But if you look more carefully at the Wright Flyer wings, you can see they were already rounding off the trailing edges to decrease drag. Tapering to a point serves the same function, and also enables one to build a bit more lightly due to reduced torque stress from the end of the wing. Same reason a prop is usually tapered. It evens the load along the wing.

The common sea gull is a good example of tapering done nearly to perfection.

But aircraft mimicking this design lack the fine control gulls have of their wings and trade decreased drag for increased probability of often fatal "tip stalling".

"Washing out" (reducing) the wing tip angle of attack helps remedy tip stalling, as well as deploying slats at lower speeds.

The rectangular wing is fine for many recreational aircraft. Another drag saving device that can be used is the Hoerner wing tip. Basicly, it angles the bottom of the wing to more of a point when it meets the top, helping push the downflow of the vortex away from the top of the wing.

Tapering can be seen on gliders, and even on the Cessna 172, but it is not absolutely required in aircraft design if fuel savings or optimal glide range is not an issue.

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  • $\begingroup$ "[...] reduced torque stress [...]" I think you mean bending stress, torque stress is about the spanwise axis. Also "But if you look more carefully at the Wright Flyer wings, you can see they were already rounding off the trailing edges to decrease drag" did they specifically give this as a reason? I'm not disputing it, but if you have a source I would like to read it. $\endgroup$ – AEhere supports Monica Nov 15 '19 at 2:28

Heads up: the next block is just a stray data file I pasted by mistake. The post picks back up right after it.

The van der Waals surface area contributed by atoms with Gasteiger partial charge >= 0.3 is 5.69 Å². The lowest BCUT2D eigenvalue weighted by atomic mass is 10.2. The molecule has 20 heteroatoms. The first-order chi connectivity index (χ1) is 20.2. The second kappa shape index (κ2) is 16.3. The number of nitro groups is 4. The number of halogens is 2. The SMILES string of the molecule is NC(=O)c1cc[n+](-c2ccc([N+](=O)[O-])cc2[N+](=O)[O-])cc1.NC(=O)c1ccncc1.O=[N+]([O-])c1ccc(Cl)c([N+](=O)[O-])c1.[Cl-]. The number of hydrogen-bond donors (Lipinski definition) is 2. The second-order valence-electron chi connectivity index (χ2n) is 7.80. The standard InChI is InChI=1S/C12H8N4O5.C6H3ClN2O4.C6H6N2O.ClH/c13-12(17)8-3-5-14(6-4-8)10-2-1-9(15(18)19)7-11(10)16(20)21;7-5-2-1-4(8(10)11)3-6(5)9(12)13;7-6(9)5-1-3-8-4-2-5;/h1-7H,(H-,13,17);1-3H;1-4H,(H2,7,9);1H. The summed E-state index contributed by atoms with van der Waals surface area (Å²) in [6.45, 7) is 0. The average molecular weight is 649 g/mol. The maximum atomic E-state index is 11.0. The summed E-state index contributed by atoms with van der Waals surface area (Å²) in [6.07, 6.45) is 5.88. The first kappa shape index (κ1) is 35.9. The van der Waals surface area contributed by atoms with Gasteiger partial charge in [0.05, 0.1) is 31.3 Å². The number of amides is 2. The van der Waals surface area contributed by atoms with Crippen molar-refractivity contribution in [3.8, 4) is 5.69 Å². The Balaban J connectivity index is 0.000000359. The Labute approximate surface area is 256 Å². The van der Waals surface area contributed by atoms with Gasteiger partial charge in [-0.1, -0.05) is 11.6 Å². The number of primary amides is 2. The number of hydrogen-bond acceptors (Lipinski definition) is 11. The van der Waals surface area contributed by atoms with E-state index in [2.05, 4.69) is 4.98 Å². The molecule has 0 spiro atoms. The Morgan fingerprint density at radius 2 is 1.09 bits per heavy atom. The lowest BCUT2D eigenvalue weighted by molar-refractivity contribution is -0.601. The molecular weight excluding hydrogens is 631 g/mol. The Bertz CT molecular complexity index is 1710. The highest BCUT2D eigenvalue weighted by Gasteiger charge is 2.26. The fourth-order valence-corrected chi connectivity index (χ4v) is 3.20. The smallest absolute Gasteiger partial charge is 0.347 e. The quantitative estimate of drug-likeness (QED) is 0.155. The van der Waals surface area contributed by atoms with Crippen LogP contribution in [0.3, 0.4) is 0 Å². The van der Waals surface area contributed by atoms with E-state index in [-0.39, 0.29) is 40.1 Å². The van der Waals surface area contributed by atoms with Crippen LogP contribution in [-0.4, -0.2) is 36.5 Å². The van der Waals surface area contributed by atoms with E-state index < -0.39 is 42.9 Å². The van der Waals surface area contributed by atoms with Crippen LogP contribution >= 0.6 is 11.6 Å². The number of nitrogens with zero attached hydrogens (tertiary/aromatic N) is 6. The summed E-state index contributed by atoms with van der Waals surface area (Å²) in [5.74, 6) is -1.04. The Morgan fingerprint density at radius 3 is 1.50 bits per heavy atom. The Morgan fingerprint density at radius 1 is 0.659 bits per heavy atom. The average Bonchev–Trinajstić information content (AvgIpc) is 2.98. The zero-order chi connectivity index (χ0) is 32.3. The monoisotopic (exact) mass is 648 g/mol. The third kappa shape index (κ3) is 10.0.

• $\begingroup$ F×d works either way. The Wrights had a wind tunnel. Their handiwork can be seen on the elevator too. This is pretty basic stuff. I marvel at the sea gulls. $\endgroup$ – Robert DiGiovanni Nov 15 '19 at 6:10
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A rectangle gives the maximum area for a given span, and for something like the Flyer, running on 12 hp, they needed all the wing area they could get in the lightest possible package, so rectangular it is. Plus it's the easiest structure to build with minimum weight, since all the joints are simple 90 deg ones and the simple cross braced ladder structure is easy to make. There are some (Fokker DVIII springs to mind), but overall you don't see many tapered wings prior to the 1920s.

The Wrights weren't engineers, just bicycle mechanics, but they really were geniuses. They taught themselves all the math required. They weren't really building on the work of others; they started out using Lillienthal's theoretical framework during their glider experiments, discovered that it was deeply flawed so as to be unusable, and built their own wind tunnel to work out their own numbers, to develop their wing from scratch. On top of that, they designed and built their engine from scratch because nobody made one light enough. Pretty amazing.

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Wing ribs are usually made with the aid of a template or tool. For metal wings, it could be the male and female parts of a mould used in a press. For wooden wings it's a board with blocks of wood that hold all the pieces in place while the glue dries. Either way, a rectangular wing only needs one tool for each rib, while a tapered wing needs a different tool for every two ribs (assuming you can reuse it for port and starboard wings)

In these days of CAD and CNC machining, it's easy to forget how much effort it took to scale drawings by hand, and build tools and templates that accurately matched those drawings.